By Maryland Natural Resources Secretary John Griffin
Today, I joined Governor Martin O’Malley and local partners on a visit to Skimmer Island in Sinepuxent Bay, just outside of Ocean City.
Lesser known than the Chesapeake, Maryland’s Coastal Bays — Assawoman, Chincoteague, Isle of Wight, Newport, Sinepuxent and the St. Martin River — are extraordinary natural, cultural and economic resources. They provide vital nursery and feeding grounds for fish and wildlife. They are a haven for recreational fishing, boating and swimming. And they support Maryland’s aquaculture industry, which is expanding under Governor O’Malley’s aquaculture development plan.
Maryland Department of Natural Resources staff work closely with the Maryland Coastal Bays Program and many other partners to protect, restore and enhance these special places. Our work includes wetland restoration, water quality monitoring, fish and wildlife management, conservation law enforcement, waterway improvement, boating safety, environmental education and recreational programs.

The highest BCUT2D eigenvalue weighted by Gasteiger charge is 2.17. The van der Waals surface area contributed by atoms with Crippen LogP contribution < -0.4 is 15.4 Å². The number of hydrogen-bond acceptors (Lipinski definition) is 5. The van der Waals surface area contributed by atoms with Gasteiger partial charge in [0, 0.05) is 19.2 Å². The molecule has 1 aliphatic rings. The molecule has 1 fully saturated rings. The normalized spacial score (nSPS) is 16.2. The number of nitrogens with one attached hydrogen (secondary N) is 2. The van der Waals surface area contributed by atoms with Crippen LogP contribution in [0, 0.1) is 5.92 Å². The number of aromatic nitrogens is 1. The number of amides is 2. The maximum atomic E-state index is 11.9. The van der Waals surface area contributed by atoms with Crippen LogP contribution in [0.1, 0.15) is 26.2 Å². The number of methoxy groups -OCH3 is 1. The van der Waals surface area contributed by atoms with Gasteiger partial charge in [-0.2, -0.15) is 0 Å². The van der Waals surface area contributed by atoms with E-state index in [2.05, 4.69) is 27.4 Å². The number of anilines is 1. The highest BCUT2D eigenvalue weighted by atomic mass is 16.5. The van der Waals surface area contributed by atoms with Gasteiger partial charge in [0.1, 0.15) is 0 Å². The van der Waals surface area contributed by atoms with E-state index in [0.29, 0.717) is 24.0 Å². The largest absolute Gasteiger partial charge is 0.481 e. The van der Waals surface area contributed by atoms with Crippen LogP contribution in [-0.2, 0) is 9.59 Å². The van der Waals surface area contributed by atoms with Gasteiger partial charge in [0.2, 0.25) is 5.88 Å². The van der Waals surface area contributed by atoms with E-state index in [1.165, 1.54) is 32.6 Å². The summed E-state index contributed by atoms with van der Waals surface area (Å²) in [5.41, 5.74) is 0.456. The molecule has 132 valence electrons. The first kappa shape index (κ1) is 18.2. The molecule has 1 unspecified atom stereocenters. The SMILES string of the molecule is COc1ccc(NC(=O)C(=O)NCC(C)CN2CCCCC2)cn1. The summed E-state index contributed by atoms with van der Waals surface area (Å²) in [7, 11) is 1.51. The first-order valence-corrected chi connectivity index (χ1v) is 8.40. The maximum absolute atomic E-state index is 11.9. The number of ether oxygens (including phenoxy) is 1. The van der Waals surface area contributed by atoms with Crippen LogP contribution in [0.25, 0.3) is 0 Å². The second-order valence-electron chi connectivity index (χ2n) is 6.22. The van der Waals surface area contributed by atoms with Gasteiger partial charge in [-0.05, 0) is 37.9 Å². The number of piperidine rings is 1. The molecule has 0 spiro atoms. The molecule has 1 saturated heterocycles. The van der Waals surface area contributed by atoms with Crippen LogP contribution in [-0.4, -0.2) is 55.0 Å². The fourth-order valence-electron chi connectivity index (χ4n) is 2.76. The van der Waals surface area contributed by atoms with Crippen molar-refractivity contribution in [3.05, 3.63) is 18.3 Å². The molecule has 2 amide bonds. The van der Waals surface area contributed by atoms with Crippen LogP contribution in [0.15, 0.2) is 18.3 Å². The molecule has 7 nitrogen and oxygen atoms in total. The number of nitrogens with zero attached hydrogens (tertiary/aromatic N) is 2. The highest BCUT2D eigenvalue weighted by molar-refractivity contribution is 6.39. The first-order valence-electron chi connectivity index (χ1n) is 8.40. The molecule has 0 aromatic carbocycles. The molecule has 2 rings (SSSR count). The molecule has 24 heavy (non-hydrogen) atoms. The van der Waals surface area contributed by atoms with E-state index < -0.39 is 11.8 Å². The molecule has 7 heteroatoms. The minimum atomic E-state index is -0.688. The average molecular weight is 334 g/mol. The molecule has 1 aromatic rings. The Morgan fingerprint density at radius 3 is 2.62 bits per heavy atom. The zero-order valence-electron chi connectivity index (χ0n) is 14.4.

One important project underway is the restoration of Maryland’s most valuable nesting habitat for colonial waterbirds. This spring we returned 675 cubic yards of clean sand dredged from the Sunset Marina channel to Skimmer Island, which had lost nearly 5 acres of its 7-acre land mass. The State-endangered black skimmer and royal tern are among the species dependent upon this unique habitat for survival.
Joining us on today’s tour and monitoring island populations and activity this summer are Maryland’s Coastal Stewards. In line with the Governor’s Children in Nature initiative, Coastal Stewards is an award-winning summer youth employment program through which minority students connect with nature, learn about their environment and develop green jobs skills. Both Assateague State Park and Assateague National Seashore are partners in this program.
To better serve an increasing number of kayaking and canoeing enthusiasts, a new Assateague and Coastal Bays Water Trails Guide is currently being developed to augment the area’s existing set of water trails. The guide will detail paddling routes, promote safe boating, enhance stewardship, showcase unique resources and support public access in Worcester County.
Like all of Maryland’s natural assets, the beauty and the bounty of our Coastal Bays are gifts to be treasured. We at DNR remain committed to working with elected officials, citizens and stakeholders, to ensure they are gifts that will be enjoyed long into the future.